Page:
modernrussia.com (New York, NY)
Posted on November 19, 2010
While efforts to strengthen relations between the Russian and U.S. governments are a relatively recent political development, the Open World Program is a public diplomacy initiative that has been bringing together Russians leaders in key professions -- including doctors, judges, and other civil servants -- with their American counterparts since its founding by the U.S. Congress in 1999. The state-run program arranges short-term trips for groups from Russia and other CIS countries to the U.S. to learn about American systems of governance and civil society, foster partnerships with their American counterparts, stay in American homes, and gain new ideas and inspiration for implementing change back home. In its history, the program has brought some 16,000 professionals from Eurasia to the U.S., while more than 6,000 American families and their communities in all 50 states have served as hosts. In return, thousands of professionals from across the U.S. have visited regions across Russia.
Open World Program works to strengthen Russia’s rule of law
In an effort to strengthen the Russian legal system, many of the exchanges involve Russian legal professionals, especially those coming from the regions outside Moscow. An example of such an exchange was a visit organized by Open World and the Russian American Rule of Law Consortium (RAROLC) - a group of volunteer American legal professionals - who partner with their counterparts from a Russian region in order to improve the capacity of local legal institutions to implement reform. The group of eight Russian attorneys, law professors and court administrators from Arkhangelsk and Vologda visited the University of New Hampshire School of Law.
The Honorable Kathleen A. McGuire, a recently retired judge from New Hampshire, commented on the value of both programs, saying, “In my dozen years working with RAROLC and the Open World Program, I’ve always found that these visits offer the opportunity to learn about what others are doing and how they are solving problems. The exchange of ideas enhances both systems and provides a one-on-one opportunity to learn about different systems and cultures.”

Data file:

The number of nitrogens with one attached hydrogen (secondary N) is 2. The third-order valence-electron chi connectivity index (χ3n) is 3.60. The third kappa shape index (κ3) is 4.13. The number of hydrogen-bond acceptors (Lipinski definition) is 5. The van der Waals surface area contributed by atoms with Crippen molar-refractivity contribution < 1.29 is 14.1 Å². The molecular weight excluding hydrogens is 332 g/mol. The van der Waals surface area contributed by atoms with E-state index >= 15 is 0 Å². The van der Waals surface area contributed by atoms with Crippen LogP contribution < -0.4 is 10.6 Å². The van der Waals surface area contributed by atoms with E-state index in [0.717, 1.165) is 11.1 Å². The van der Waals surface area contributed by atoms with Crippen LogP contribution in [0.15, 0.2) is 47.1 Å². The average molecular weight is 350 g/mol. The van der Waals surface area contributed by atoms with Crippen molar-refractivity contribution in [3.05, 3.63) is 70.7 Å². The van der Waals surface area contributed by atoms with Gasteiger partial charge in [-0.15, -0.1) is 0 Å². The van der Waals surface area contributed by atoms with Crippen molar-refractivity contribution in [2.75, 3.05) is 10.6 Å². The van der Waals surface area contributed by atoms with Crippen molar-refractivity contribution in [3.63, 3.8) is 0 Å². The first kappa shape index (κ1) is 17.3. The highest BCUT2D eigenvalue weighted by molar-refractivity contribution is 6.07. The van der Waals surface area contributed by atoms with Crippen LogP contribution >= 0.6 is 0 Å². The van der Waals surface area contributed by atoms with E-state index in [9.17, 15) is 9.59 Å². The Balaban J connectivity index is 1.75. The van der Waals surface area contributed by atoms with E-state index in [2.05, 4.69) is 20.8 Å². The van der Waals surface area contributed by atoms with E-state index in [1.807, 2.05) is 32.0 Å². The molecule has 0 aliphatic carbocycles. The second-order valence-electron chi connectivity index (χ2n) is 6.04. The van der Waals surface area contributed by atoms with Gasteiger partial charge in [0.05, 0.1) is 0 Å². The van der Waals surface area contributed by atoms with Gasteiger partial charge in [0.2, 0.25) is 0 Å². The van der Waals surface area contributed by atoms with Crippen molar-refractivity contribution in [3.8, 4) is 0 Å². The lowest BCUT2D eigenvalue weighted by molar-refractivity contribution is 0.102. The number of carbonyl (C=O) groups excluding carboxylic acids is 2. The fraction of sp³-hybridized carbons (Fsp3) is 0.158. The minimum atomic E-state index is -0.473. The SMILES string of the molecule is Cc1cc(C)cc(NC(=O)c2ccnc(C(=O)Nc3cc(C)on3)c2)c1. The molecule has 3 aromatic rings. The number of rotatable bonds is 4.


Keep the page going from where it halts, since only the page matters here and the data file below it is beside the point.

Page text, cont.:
Citizen diplomacy takes place across professions and across the country
Additional examples of recent exchanges across a variety of professions include:
* Five Russian leaders who specialize in child psychology and counseling visited Utah State University as part of a week-long trip examining foster care issues
* Fifteen student body presidents from universities around the U.S. were hosted by the Russian Agency for Youth Affairs through the Open World Program
* Six delegates from Russia and Uzbekistan visited senior centers in Minnesota as part of Open World’s “Women as Leaders” initiative
* Public health officials from both nations gathered in Vladivostok for a roundtable discussion on “Healthy Lifestyles in Russia and the United States”
* County-level officials in Washington state met with a six-member delegation of civil servants from Novosibirsk to discuss public policy and accountability
What do you believe are the benefits of such exchange programs with Russia? Do you see opportunities in your own profession or community for such exchanges to take place?
[Reprinted with Permission]